We are working closely with many of those organisations that help people with dementia and other mental health issues. Our aim is to beat the stigma of such illnesses in order to reach out to so many suffering in silence.

Surprisingly solicitors can often play an important role helping those that have been “sectioned”, enabling individuals and families know of their “legal” rights and responsibilities, and help address the challenges that they would face in severe circumstance, especially in mental health wards or hospitals.

With these specially trained “Mental Health solicitors”, families can often get their voice heard quicker and avoid lengthy delays, or raise important concerns about the welfare of a loved one, often times assisting in challenging a CTO (Community Treatment Order).


Prison Transfer to Hospital

Only 1 in every 10 prisoners are not affected by mental health problems. These issues can be wide ranging and can include Learning Difficulty, Bi polar disorder, Personality Disorder, schizophrenia or drug induced psychosis.

It would seem that with cuts to prison budgets and prison law legal aid that this situation has been worsened. Help is not always at hand, medication might be unavailable or late, psychology is often rare and limited and some prisons do not even have access to a psychiatrist. For those with a Learning Difficulty adapted or 1:1 course do not always exist or are provided.

For many people detained in prison this is not always the correct place and hospital would be a more suitable environment. A transfer from the prison to hospital can occur. This transfer is done under Section 47 of the Mental Health Act. Often restrictions will apply to prisoners in regards to this.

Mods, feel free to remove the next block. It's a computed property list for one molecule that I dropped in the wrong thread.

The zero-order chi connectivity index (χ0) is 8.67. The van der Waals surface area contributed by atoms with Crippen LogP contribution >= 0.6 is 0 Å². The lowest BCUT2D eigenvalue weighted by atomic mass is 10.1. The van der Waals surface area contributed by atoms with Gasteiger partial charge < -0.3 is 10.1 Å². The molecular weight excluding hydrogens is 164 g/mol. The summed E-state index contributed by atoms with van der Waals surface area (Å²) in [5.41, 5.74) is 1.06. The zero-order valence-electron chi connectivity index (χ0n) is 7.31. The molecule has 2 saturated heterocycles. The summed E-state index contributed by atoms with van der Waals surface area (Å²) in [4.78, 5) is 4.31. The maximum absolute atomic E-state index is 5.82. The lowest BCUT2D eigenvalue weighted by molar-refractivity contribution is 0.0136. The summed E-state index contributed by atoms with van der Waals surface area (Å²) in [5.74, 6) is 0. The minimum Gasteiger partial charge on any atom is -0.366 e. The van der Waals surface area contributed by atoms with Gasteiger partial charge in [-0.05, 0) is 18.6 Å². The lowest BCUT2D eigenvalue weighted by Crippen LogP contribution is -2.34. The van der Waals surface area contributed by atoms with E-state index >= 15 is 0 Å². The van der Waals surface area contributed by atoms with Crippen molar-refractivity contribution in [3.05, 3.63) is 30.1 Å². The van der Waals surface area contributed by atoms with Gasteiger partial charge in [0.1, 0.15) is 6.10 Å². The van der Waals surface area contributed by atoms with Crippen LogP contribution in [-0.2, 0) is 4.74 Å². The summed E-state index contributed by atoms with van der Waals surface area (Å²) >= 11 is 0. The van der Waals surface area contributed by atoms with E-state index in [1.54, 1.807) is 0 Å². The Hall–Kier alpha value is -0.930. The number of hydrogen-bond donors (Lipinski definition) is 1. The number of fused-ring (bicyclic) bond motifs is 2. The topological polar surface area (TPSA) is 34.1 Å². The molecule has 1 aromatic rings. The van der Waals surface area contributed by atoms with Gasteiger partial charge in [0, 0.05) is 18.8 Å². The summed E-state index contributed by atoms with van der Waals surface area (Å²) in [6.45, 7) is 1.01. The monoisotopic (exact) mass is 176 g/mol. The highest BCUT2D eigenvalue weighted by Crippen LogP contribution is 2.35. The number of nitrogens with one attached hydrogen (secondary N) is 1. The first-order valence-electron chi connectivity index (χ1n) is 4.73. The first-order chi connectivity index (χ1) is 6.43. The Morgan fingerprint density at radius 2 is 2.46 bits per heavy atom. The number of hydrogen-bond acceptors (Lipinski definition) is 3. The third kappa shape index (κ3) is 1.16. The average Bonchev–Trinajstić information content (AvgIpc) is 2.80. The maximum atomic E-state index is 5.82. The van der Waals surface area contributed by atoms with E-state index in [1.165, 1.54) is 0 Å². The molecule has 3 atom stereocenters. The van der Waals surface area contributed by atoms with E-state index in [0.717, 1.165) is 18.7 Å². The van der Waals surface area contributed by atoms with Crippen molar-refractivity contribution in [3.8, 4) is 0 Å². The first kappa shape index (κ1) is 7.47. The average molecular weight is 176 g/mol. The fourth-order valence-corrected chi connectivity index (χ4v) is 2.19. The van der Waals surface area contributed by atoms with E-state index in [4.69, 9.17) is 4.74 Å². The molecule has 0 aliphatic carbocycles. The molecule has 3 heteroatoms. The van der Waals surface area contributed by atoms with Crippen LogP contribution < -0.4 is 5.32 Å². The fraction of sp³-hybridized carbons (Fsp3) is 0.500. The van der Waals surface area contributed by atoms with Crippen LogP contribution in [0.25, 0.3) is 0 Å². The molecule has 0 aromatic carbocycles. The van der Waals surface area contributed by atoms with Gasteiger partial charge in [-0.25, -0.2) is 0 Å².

For this transfer to happen the Secretary of State must be satisfied following receipt of two medical reports from two psychiatrists, that a prisoner is suffering from a mental disorder which makes it appropriate for him or her to be detained in hospital for treatment. This treatment must be available to the prisoner when they get to hospital.

Often the prison does not have resources to start this process and many Prison Officers however experienced at assisting those with Mental Health Problems cannot always identify those who need this help.

Transfer to prison however is not the easy option, it may mean that for those serving determinate sentence that you could stay in hospital than you would in prison. You would however be given the opportunity to address mental health issues you have.

For those serving life and IPP sentences this may offer a different route to release and more support on a release plan. For those subject to Life or IPP sentence when you are well and ready for release you can make an application to the First Tier Tribunal to seek recommendations that you remain in hospital for a Parole Board to take place there. You do not need to go back to prison for this. The Parole Board procedure then will take place about six months after this decision in Hospital. The benefit being that those who have treated you will give evidence and have input into your release plan.

Real benefits then can be support from a community mental health team, more appropriate accommodation and extensive leave including overnight leave, giving opportunity for resettlement and obtaining work.

Other benefits can include access to course such as the SOTP or adapted courses for those with mental health problems and learning difficulties. This can allow sentence plans or work directed by the MOJ to be completed allowing progression.

Mental Health Solicitors can now assist prisoners with who are struggling with these issues and who would like to be advised on or transfer to hospital. Where the gaps were following the cuts in Prison Law, Mental Health Law now can assist.